08/11/2014 01:04 pm ET Updated Aug 11, 2014

Iowa State Students Are Already Trying To Find A VEISHEA Replacement

Iowa State University students are already trying to organize a replacement for VEISHEA, an annual week-long event known for excessive partying.

VEISEHA was declared dead last week by ISU President Steven Leath. The decision came after a task force unanimously proposed ending the annual celebration and scrapping use of the name for any possible replacement events. The task force was formed following the third riot in two decades during VEISHEA.

Since VEISHEA was officially alcohol-free, but largely known and celebrated as an excuse to party all week, there theoretically isn't anything stopping students from continuing a week of debachery except the ability to settle on when it would take place. VEISHEA, an acronym for the original colleges of the university, featured official events like concerts, parades and food fairs.

But it also played host to hundreds of arrests, a murder, multiple injuries, in some rare cases resulting in death.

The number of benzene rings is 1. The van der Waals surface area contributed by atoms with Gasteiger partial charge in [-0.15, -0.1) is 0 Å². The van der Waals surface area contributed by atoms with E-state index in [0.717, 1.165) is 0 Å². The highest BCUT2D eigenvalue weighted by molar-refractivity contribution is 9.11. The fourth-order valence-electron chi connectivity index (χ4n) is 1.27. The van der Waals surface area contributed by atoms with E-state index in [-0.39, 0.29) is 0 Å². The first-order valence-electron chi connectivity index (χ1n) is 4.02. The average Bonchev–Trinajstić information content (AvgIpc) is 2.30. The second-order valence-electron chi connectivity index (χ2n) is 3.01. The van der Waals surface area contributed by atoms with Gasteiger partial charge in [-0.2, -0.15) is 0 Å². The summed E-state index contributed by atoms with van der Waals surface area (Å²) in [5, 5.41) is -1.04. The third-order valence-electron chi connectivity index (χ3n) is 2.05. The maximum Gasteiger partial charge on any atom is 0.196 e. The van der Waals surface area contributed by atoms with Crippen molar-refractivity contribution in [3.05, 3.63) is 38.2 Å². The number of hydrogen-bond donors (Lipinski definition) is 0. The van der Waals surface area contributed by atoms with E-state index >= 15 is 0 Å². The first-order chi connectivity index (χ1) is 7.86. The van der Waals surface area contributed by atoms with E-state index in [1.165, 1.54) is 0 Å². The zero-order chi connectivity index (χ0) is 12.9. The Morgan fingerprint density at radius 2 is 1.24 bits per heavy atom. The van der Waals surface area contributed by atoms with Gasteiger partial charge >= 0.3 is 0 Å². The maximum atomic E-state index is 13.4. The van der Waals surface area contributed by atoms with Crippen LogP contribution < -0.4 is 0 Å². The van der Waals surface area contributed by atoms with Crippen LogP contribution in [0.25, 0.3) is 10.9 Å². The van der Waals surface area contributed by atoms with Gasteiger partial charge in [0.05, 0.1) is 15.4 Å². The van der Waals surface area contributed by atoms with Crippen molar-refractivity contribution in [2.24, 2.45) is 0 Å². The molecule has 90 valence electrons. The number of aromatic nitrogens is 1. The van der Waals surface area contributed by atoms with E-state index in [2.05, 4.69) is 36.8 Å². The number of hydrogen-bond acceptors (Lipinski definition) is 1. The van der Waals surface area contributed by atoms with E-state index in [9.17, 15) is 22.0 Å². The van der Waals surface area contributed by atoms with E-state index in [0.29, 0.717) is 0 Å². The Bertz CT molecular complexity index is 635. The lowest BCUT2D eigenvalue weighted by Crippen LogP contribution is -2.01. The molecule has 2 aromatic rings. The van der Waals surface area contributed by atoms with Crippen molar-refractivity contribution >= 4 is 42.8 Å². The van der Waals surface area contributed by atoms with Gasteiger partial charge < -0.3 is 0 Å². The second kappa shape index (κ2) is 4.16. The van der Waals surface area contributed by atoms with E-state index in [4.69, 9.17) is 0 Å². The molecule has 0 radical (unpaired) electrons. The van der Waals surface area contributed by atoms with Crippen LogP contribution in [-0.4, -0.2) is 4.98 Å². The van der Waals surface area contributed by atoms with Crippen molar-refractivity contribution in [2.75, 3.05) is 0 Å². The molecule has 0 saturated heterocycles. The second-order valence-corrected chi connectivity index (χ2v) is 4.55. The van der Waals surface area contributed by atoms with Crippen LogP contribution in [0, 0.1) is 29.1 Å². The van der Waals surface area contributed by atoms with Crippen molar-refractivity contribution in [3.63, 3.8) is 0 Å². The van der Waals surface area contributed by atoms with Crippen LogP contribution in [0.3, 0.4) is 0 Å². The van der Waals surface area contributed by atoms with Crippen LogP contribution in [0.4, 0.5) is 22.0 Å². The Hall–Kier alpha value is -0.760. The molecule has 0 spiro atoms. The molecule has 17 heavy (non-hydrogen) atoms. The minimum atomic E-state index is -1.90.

A small promotion company is trying to lay claim to which week a VEISHEA replacement would take place, posting a Facebook event for what they're calling "WEISHEA."

Other Facebook groups and events are popping up as well:

VEISHEA frequently moved around on the calendar to fit with the semester scheduling, the best chance for opportune weather -- or, in some years, colder conditions to avoid too much partying -- and to avoid conflicts with other major events in the state.

Leath said last week he would work with various groups on campus for which events may continue, but didn't offer which ones that would be. University spokesman John McCarroll told HuffPost that since Leath's decision was only announced four days ago, there aren't any plans in place for any events.

McCarroll pointed to Leath's statement noting that work with student groups will take some time.

"What I don't want to do is set an arbitrary timeline that will dictate the assessment of future activities and events," Leath said last week. "We still want to be able to showcase the wonderful things taking places in our colleges. But we’re going to take a very thoughtful approach to this as we decide how to move forward to ensure student safety."